Diane Joy Goodman, a key figure in the sustainable food movement, died of liver failure on Nov. 14. She was 61.
Goodman's passionate advocacy helped transform the landscape of food both locally and nationally. She served as chair of the California Organic Foods Advisory Board and was a member of the National Organic Standards Board and the Organic Trade Association, where she was an active member of many committees and task forces. She helped craft and pass the national organic standards in 2000. Most recently, she worked as a consultant helping clients understand those standards, navigate the certification process and communicate organic practices.
"She lived passionately committed to her beliefs, her work, her friends and her family," said her daughter, Allyson Jossel. "Her death leaves a huge whole in this universe, and there are no words to express how much my mother will be missed."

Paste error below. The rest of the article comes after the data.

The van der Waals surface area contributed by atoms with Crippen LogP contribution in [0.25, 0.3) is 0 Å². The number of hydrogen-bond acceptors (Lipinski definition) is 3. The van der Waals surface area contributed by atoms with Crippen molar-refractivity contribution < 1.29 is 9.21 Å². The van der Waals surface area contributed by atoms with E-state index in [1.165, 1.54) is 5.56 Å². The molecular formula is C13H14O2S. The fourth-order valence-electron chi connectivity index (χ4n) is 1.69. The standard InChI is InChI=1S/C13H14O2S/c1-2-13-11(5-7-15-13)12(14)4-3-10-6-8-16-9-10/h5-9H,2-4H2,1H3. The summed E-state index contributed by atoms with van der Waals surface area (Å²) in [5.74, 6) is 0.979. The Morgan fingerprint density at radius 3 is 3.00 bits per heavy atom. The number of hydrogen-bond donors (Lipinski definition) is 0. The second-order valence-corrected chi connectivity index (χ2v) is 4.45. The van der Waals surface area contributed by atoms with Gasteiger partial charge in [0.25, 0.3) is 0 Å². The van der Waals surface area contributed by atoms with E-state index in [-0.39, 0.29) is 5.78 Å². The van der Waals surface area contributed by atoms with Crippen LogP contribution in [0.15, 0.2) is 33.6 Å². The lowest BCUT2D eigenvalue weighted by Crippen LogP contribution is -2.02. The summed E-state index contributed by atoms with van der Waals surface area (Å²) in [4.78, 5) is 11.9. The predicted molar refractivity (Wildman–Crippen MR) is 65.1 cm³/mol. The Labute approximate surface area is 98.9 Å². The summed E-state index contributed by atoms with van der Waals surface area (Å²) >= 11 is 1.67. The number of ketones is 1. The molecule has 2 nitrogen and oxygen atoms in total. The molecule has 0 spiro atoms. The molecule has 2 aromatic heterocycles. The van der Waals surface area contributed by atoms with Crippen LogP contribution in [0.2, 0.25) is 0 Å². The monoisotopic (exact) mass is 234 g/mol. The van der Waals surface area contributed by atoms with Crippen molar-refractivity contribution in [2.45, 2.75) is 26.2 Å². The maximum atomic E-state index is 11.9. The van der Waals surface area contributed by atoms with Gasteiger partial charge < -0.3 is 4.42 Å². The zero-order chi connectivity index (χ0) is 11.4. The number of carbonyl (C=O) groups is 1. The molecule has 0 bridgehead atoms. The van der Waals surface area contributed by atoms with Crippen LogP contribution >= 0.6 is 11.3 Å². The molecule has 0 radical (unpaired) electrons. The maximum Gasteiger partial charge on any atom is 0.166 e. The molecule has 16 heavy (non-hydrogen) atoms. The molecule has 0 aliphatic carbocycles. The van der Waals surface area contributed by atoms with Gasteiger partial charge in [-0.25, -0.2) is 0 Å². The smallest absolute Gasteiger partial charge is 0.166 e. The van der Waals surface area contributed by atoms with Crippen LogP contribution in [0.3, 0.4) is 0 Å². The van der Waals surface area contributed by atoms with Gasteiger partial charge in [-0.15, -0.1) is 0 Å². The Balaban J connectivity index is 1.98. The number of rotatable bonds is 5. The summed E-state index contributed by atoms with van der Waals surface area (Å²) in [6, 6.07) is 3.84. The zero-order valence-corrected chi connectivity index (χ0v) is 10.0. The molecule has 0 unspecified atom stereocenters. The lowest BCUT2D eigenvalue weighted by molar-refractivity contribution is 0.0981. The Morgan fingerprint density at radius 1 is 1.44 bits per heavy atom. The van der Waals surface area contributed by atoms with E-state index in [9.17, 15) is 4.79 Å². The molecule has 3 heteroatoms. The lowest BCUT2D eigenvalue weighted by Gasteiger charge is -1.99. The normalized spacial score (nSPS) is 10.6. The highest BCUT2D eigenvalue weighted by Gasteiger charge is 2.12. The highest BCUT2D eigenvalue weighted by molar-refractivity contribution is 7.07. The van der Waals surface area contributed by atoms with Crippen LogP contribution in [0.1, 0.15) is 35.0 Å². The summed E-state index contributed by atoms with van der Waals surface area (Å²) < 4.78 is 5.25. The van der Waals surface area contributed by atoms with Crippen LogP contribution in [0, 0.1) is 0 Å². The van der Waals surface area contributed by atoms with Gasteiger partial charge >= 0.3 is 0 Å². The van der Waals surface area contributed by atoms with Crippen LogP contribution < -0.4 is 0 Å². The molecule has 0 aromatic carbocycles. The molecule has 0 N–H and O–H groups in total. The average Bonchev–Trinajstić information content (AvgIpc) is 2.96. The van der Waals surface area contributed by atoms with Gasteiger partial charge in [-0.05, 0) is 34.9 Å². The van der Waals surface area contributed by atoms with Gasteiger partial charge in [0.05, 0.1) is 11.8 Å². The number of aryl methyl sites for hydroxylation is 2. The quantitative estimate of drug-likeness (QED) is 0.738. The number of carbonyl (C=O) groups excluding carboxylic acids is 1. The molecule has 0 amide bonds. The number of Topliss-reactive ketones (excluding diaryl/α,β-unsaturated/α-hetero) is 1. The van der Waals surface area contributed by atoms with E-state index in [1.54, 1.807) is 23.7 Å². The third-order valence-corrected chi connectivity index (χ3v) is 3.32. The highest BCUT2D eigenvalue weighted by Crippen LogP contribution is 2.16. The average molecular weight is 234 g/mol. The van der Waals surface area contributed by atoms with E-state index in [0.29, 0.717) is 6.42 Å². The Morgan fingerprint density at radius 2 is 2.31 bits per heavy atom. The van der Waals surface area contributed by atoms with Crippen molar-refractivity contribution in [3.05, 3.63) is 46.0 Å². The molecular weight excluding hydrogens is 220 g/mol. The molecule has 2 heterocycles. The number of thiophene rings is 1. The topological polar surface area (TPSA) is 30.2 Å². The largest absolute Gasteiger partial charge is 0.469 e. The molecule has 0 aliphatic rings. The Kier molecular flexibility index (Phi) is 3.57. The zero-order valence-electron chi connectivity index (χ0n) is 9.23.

""She brought a real passion and commitment to helping convert large and small farms to organic practices," long-time friend and colleague Katherine DiMatteo, former executive director of the OTA, told the San Francisco Chronicle. "Through her own deep engagement she became well-versed in everything organic. She brought all of that into her work and life, and the line between the two was quite blurred."
Born in New York City, Goodman lived in San Francisco for the last 30 years, except for the time she spent in Washington working on organic standards legislation. Early in her career, she worked for the pioneering produce wholesaler Greenleaf Produce. She kept a hand in produce, literally, helping procure fresh food for her daughter and son-in-law Laurence Jossel, who own the popular Nopa restaurant in San Francisco. Goodman often attended three farmers markets each week and could be spotted climbing into the beds of farm trucks, hand-picking figs for the restaurant.
The Diane Joy Goodman Memorial Fund has been established at Bank of America. The account number is #02699-70175. A memorial party to celebrate Diane Joy Goodman's life will be held Dec. 7, from 11 a.m. to 2 p.m., at Nopa.